In addition to the gyroscopes, it was earlier disclosed separately that Iraq signed an agreement to buy a 5,000-liter fermentation vessel from Russia that could be used for developing biological weapons.

Russian officials have repeatedly denied that they breached the UN sanctions by selling arms to Iraq. After Rolf Ekeus, who then headed the UN Special Commission in charge of investigating Iraq’s weapons programs, came to Moscow with detailed evidence in February 1996, officials acknowledged that the gyroscopes had come from Russia, but insisted the government had not given approval.

The new investigation broadens the picture of Iraq’s dealings in Russia. According to Orlov and Potter, Iraq was seeking parts and technology to build a new, more accurate, and possibly longer-range missile than it had possessed before. The Scud missiles that Iraq launched at Israel during the Gulf War are notoriously inaccurate.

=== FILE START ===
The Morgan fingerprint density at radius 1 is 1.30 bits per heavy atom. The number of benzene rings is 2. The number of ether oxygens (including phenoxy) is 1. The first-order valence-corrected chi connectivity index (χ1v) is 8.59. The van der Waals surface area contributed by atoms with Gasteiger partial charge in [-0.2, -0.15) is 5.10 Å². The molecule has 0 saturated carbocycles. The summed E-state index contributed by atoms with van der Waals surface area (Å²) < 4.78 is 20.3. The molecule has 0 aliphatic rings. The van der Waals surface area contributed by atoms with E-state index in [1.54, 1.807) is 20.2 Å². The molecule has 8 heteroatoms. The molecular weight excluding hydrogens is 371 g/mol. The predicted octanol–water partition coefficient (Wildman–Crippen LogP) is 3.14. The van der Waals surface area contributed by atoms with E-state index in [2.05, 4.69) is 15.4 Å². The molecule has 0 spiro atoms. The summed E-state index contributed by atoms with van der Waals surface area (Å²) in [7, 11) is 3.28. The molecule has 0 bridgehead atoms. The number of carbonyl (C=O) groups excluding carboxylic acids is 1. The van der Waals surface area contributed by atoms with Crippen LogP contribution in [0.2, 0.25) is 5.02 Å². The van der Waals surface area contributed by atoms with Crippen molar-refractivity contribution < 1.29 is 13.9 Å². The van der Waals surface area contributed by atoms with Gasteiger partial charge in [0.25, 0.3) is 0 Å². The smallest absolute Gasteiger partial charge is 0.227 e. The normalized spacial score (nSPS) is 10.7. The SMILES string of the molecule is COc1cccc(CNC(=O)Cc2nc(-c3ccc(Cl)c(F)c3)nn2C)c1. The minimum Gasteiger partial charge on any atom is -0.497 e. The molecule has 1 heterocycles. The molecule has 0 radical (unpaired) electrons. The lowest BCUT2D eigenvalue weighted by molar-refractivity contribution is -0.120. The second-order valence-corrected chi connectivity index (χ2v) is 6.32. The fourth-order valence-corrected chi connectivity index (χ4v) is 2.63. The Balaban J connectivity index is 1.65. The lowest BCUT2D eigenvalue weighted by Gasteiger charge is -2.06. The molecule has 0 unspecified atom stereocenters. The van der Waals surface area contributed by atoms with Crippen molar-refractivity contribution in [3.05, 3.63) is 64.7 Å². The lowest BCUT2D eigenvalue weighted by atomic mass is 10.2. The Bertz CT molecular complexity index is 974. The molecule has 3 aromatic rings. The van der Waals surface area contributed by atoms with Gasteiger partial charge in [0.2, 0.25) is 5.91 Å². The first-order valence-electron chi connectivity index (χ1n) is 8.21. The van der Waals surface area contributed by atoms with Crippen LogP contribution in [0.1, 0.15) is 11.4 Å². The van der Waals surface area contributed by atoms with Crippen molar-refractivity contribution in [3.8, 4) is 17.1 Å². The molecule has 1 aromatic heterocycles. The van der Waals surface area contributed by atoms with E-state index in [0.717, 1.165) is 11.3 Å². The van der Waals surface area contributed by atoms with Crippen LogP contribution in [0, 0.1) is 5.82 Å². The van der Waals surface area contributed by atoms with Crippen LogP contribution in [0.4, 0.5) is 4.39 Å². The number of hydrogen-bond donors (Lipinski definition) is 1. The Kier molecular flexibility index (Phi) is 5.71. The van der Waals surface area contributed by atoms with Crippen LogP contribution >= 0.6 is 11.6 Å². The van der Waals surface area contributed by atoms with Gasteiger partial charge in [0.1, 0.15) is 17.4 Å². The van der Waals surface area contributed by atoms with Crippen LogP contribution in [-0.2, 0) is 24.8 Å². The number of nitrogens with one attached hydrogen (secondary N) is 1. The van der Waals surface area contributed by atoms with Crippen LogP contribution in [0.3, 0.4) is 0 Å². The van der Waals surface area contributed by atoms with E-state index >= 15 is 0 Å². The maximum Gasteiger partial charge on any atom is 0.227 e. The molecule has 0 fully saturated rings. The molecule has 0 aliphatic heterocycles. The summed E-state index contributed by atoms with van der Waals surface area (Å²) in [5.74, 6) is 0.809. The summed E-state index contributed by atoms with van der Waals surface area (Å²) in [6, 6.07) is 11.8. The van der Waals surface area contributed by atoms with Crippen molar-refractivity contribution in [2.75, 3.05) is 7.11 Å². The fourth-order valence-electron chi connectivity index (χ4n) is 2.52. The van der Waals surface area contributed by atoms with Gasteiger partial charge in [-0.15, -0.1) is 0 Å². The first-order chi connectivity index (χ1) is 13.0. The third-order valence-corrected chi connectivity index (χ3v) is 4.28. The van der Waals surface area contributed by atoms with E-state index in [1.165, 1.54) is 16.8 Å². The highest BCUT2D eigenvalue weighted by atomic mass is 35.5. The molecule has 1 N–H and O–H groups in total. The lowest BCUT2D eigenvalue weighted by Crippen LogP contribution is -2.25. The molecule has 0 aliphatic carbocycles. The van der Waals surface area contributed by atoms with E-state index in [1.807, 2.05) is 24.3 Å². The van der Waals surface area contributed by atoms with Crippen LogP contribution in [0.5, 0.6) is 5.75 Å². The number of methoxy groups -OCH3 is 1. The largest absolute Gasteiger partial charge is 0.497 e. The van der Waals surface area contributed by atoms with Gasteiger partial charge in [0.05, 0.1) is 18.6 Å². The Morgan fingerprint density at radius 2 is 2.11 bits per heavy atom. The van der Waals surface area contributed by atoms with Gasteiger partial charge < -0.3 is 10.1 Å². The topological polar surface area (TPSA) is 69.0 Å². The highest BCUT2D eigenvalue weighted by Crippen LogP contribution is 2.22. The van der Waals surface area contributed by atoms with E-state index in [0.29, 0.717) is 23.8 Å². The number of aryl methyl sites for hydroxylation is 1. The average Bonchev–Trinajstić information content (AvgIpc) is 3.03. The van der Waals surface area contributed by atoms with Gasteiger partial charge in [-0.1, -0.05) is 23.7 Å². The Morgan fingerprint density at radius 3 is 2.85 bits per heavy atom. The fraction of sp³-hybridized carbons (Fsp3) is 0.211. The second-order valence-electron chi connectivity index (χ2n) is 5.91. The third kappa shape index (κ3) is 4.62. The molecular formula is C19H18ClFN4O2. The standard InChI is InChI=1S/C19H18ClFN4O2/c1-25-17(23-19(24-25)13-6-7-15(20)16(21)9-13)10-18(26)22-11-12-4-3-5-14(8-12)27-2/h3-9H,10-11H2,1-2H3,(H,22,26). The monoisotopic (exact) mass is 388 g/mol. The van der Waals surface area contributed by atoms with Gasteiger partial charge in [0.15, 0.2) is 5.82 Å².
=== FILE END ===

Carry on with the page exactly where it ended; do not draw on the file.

The investigators said Gharbiyeh, the Palestinian middleman, was given his most lucrative offer in August 1994 from the Ibn Al Haythan Missile Center in Iraq. In a secret protocol to a contract for raw materials and electronic parts, they said, the missile center agreed to pay him $3.9 million if he could supply specific missile technology items, including precision guidance instruments.

That November, they said, Gharbiyeh brought a delegation of Iraqi missile specialists to Russia, from the Ibn Al Haythan center and from Karama, a large Iraqi aerospace and defense firm. In Russia, they met “very senior officials at Russian missile design and production facilities,” according to Orlov and Potter. The Iraqis met the Russians at their factory sites as well as outside.

According to the investigation, the Iraqis and Russians “signed literally dozens of protocols,” or letters of intent, for the purchase of “a wide array of missile goods, technology and services.”

“The Russians would supply missile engines, missile design, training, technology, manufacturing and testing for engines, airframes, and guidance and control systems,” they reported. The Iraqi accounts of the meetings show that the Russians were willing to provide “the most advanced technologies, and eager to work out specific offers as soon as possible, as long as payment was assured.”